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Labor of Love

Seven years ago, Rich Braun came home to tell his new wife Dani he found his “dream” home – a dilapidated, gutted, sad Victorian in Middletown in such poor shape that it lacked …

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Seven years ago, Rich Braun came home to tell his new wife Dani he found his “dream” home – a dilapidated, gutted, sad Victorian in Middletown in such poor shape that it lacked electricity and plumbing. Where many wives wouldn’t even consider buying a home in such ramshackle condition, Dani was unruffled. “I said, ‘Ok, sure. Whatever,’” she recalls. “I can see anything. I never look at anything [for what it is], I just see the finished.”

Her reaction was unorthodox, but not surprising. Raised by parents who bought, restored and sold houses throughout her childhood, Dani never met an improvement project she couldn’t tackle. “Your goal when you graduated college was to buy a house. That’s how we were raised, and everyone was a carpenter, or a mason, or something along those lines, and everyone we knew who had money had a house, so you couldn’t wait to buy a house,” she explains. Dani bought her first home at 19.

But the Middletown home was more than a flip, it was a monstrosity. “It was condemned, but they don’t condemn anything in these parts, they call it historic,” she says, laughing. “This is what it looked like, what every wall looked like,” she says, pointing down to the stone wall in the basement. “It was never finished. It was all cracked with horsehair plaster. No plumbing, no lights. There was no kitchen. It was completely gutted, wires hanging.”

The home, she explains, was built around 1895 by Boston-based architect H. Langford Warren, best known for his prominent role in the Arts and Crafts movement and for designing the Church of the Holy City in Washington, D.C. “According to the book my neighbor has, this particular street is the first planned urban development on the East Coast. This was Warren’s thesis project,” she says.

It’s easy to see why Warren chose to build on the elevated expanse. Just 800 feet from the ocean with sweeping water views, the architect designed a spherical community that was supposed to surround a park with a tennis court and include a stable for homeowners’ horses. “They were supposed to be beach cottages for wealthy Bostonians and New Yorkers. It was supposed to be like a resort,” Dani says. Well into the project, the builder went bankrupt, and the plumber, who was owed money, acquired all the properties. The tennis court never came to fruition, and today the site is a grassy knoll where children play and families gather, while the stable was later turned into a home. The Renfrew houses were rented in the early part of the 19th century and eventually sold for just $5,000 each. “And now they’re going for a million bucks,” she exclaims.

When the Brauns bought their home, however, its worth was far from a million dollars. The former owner, Dani says, lived in squalor, and “disaster” didn’t even begin to describe its condition. “My mother-in-law came and said, ‘I understand a house that needs work, but this house is dirty. Like prison dirty,’” she says with a laugh. No plumbing? No electricity? No problem. With sheer determination and countless laborious hours, one man’s trash eventually became the Braun’s treasure. “We took all the windows out, boarded it up, jacked it up, replaced the sills underneath, re-wired, and re-plumbed. We lived in this room for a year – for a year,” she says dramatically, gazing around what has transformed into an elegantly appointed space peppered with coastal deĢcor. As if a top to bottom renovation wasn’t enough on the couple’s plate, they also had a one-year-old daughter in tow, Mia. “I’d wear her in a backpack and carry her around because she couldn’t go on the floors,” says Dani.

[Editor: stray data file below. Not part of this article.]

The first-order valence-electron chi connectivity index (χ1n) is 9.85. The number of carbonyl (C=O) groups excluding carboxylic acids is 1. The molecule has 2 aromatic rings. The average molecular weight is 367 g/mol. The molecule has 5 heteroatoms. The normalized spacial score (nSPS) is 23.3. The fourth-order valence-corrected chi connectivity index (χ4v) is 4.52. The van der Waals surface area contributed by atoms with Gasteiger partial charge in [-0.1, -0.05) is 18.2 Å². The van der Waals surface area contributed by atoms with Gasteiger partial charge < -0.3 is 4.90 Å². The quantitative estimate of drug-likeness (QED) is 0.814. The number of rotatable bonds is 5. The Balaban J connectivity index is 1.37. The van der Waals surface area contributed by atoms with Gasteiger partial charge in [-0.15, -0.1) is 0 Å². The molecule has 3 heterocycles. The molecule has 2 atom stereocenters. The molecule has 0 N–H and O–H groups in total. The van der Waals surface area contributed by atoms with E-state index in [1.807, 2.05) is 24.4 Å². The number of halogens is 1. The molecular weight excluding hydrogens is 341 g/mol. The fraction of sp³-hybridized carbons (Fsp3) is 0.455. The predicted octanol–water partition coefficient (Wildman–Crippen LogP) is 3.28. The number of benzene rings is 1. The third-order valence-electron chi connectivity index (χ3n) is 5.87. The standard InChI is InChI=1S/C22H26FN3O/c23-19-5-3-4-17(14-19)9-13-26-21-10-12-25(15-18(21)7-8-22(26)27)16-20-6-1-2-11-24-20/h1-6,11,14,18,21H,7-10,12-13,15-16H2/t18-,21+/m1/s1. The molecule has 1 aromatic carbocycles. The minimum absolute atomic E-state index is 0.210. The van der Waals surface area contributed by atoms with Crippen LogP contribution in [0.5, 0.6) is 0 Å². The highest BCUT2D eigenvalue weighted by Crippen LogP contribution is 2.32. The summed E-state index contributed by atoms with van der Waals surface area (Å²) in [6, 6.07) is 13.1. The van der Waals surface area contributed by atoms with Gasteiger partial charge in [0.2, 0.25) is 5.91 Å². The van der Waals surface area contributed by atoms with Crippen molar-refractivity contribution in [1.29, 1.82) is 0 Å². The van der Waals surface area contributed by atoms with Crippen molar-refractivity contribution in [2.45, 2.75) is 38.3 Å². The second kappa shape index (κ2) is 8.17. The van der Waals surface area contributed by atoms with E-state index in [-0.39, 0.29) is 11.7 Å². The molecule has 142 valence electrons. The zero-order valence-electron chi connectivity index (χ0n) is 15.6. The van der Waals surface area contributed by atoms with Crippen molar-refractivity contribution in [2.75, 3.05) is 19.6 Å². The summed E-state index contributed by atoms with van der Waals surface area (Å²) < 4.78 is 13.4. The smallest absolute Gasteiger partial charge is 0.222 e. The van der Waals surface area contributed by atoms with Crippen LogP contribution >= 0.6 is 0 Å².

Today, the five bedroom, three-and-a-half bath home evokes inspired style and seaside charm. While Dani sources furnishings and dcor everywhere from Target to tag sales, her thrice-yearly pilgrimage to the legendary Brimfield Antique Show yields some of her favorite finds. It’s the largest outdoor antique show in New England; Dani typically tackles Brimfield with a wish list in hand.

From table linens to tin ceiling tiles turned lamps, her unique finds merge fashion and function. A 100-year-old desk used for work years ago was recently repurposed into a much-needed console table. “I spent 200 bucks on the stupid thing so I wasn’t throwing it away. I left it outside for a year, and the other day I looked at it at and was like, ‘Scotty, is your table saw set up? Can you take this home and zip it in half?’ Done.” After close family friend and her garage sale partner-in- crime, Scotty, sliced the table in two, Dani retouched it, replaced the screws and mounted it to the wall. She added a whimsical touch by painting a quote from T.S. Eliot on it: "I have heard the mermaids singing."

Though being the doyenne of DIY saves some serious dollars, Dani invests in things she says make the family’s life simple and beautiful: great lighting, storage (built-ins), fabric and upholstery, and art that in most cases is acquired when traveling or com- memorates a special memory.

Even with 11 rooms, fabulous projects can easily collect, taking up precious space, but for the Brauns (two adults, two children, one father-in-residence), it’s a non-issue. “I have no attachment to anything,” Dani concedes. “I don’t have clutter, I don’t like a lot of tchotchke stuff.” Organization, she says, is key. “I want something I can keep, and I don’t like to keep much. I’m good at getting it out. I do a clean sweep. I donate a lot of stuff. I do a lot of swapping with friends.”